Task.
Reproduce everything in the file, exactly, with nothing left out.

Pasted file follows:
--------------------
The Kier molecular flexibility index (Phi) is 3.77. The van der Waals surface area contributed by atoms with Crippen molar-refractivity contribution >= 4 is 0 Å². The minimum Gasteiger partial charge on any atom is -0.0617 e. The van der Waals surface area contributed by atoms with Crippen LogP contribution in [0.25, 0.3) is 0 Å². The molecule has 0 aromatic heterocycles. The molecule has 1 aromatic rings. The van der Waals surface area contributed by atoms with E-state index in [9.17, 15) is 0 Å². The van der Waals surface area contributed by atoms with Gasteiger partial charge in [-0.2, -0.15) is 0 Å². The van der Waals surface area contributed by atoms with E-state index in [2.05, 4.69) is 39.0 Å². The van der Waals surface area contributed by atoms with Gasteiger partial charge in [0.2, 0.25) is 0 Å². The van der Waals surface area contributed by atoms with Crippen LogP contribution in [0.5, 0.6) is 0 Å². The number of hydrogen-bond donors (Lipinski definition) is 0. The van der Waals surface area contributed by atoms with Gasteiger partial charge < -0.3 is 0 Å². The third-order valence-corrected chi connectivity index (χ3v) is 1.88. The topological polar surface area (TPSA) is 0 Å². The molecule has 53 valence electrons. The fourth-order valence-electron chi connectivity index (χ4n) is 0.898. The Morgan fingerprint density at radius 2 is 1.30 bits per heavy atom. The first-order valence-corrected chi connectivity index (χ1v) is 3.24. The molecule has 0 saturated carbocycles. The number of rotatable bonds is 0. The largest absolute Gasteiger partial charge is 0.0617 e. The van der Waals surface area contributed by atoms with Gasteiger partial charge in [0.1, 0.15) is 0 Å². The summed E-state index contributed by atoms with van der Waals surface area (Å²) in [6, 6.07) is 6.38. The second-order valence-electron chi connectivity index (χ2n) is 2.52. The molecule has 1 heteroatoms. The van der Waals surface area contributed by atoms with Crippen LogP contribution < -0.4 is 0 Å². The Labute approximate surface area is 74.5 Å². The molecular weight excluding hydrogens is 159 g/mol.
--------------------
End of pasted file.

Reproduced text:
The Kier molecular flexibility index (Phi) is 3.77. The van der Waals surface area contributed by atoms with Crippen molar-refractivity contribution >= 4 is 0 Å². The minimum Gasteiger partial charge on any atom is -0.0617 e. The van der Waals surface area contributed by atoms with Crippen LogP contribution in [0.25, 0.3) is 0 Å². The molecule has 0 aromatic heterocycles. The molecule has 1 aromatic rings. The van der Waals surface area contributed by atoms with E-state index in [9.17, 15) is 0 Å². The van der Waals surface area contributed by atoms with Gasteiger partial charge in [-0.2, -0.15) is 0 Å². The van der Waals surface area contributed by atoms with E-state index in [2.05, 4.69) is 39.0 Å². The van der Waals surface area contributed by atoms with Gasteiger partial charge in [0.2, 0.25) is 0 Å². The van der Waals surface area contributed by atoms with Crippen LogP contribution in [0.5, 0.6) is 0 Å². The number of hydrogen-bond donors (Lipinski definition) is 0. The van der Waals surface area contributed by atoms with Gasteiger partial charge < -0.3 is 0 Å². The third-order valence-corrected chi connectivity index (χ3v) is 1.88. The topological polar surface area (TPSA) is 0 Å². The molecule has 53 valence electrons. The fourth-order valence-electron chi connectivity index (χ4n) is 0.898. The Morgan fingerprint density at radius 2 is 1.30 bits per heavy atom. The first-order valence-corrected chi connectivity index (χ1v) is 3.24. The molecule has 0 saturated carbocycles. The number of rotatable bonds is 0. The largest absolute Gasteiger partial charge is 0.0617 e. The van der Waals surface area contributed by atoms with Gasteiger partial charge in [0.1, 0.15) is 0 Å². The summed E-state index contributed by atoms with van der Waals surface area (Å²) in [6, 6.07) is 6.38. The second-order valence-electron chi connectivity index (χ2n) is 2.52. The molecule has 1 heteroatoms. The van der Waals surface area contributed by atoms with Crippen LogP contribution < -0.4 is 0 Å². The Labute approximate surface area is 74.5 Å². The molecular weight excluding hydrogens is 159 g/mol.